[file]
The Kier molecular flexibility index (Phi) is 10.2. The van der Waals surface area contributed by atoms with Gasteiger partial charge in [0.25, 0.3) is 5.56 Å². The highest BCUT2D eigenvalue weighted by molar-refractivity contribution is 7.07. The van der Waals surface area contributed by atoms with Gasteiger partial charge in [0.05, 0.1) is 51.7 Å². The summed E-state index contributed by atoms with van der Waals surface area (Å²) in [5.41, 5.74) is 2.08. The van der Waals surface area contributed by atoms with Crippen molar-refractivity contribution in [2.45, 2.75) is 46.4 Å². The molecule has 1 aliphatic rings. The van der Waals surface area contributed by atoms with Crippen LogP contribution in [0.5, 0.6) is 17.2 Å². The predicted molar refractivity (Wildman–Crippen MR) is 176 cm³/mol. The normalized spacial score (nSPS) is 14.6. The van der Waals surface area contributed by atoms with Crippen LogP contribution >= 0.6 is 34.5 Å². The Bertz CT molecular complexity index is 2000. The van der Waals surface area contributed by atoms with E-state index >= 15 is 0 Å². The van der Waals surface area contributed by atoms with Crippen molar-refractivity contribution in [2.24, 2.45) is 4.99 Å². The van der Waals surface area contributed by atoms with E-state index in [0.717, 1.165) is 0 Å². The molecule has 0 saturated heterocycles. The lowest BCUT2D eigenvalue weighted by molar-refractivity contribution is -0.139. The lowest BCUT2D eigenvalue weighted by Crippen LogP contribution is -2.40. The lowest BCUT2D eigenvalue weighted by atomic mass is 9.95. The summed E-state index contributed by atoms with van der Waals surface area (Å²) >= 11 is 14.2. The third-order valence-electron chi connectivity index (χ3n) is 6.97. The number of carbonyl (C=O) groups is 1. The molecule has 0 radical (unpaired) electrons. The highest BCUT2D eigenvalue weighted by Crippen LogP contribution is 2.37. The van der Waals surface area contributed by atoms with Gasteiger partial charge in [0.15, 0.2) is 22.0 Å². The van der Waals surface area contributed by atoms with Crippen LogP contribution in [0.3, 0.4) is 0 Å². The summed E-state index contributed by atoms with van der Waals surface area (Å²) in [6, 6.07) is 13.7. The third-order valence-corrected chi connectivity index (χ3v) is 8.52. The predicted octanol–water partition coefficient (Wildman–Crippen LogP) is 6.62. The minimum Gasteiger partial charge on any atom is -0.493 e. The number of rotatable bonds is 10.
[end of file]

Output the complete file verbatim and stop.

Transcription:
The Kier molecular flexibility index (Phi) is 10.2. The van der Waals surface area contributed by atoms with Gasteiger partial charge in [0.25, 0.3) is 5.56 Å². The highest BCUT2D eigenvalue weighted by molar-refractivity contribution is 7.07. The van der Waals surface area contributed by atoms with Gasteiger partial charge in [0.05, 0.1) is 51.7 Å². The summed E-state index contributed by atoms with van der Waals surface area (Å²) in [5.41, 5.74) is 2.08. The van der Waals surface area contributed by atoms with Crippen molar-refractivity contribution in [2.45, 2.75) is 46.4 Å². The molecule has 1 aliphatic rings. The van der Waals surface area contributed by atoms with Crippen LogP contribution in [0.5, 0.6) is 17.2 Å². The predicted molar refractivity (Wildman–Crippen MR) is 176 cm³/mol. The normalized spacial score (nSPS) is 14.6. The van der Waals surface area contributed by atoms with Crippen LogP contribution >= 0.6 is 34.5 Å². The Bertz CT molecular complexity index is 2000. The van der Waals surface area contributed by atoms with E-state index >= 15 is 0 Å². The van der Waals surface area contributed by atoms with Crippen molar-refractivity contribution in [2.24, 2.45) is 4.99 Å². The van der Waals surface area contributed by atoms with E-state index in [0.717, 1.165) is 0 Å². The molecule has 0 saturated heterocycles. The lowest BCUT2D eigenvalue weighted by molar-refractivity contribution is -0.139. The lowest BCUT2D eigenvalue weighted by Crippen LogP contribution is -2.40. The lowest BCUT2D eigenvalue weighted by atomic mass is 9.95. The summed E-state index contributed by atoms with van der Waals surface area (Å²) >= 11 is 14.2. The third-order valence-electron chi connectivity index (χ3n) is 6.97. The number of carbonyl (C=O) groups is 1. The molecule has 0 radical (unpaired) electrons. The highest BCUT2D eigenvalue weighted by Crippen LogP contribution is 2.37. The van der Waals surface area contributed by atoms with Gasteiger partial charge in [0.15, 0.2) is 22.0 Å². The van der Waals surface area contributed by atoms with Crippen LogP contribution in [0.3, 0.4) is 0 Å². The summed E-state index contributed by atoms with van der Waals surface area (Å²) in [6, 6.07) is 13.7. The third-order valence-corrected chi connectivity index (χ3v) is 8.52. The predicted octanol–water partition coefficient (Wildman–Crippen LogP) is 6.62. The minimum Gasteiger partial charge on any atom is -0.493 e. The number of rotatable bonds is 10.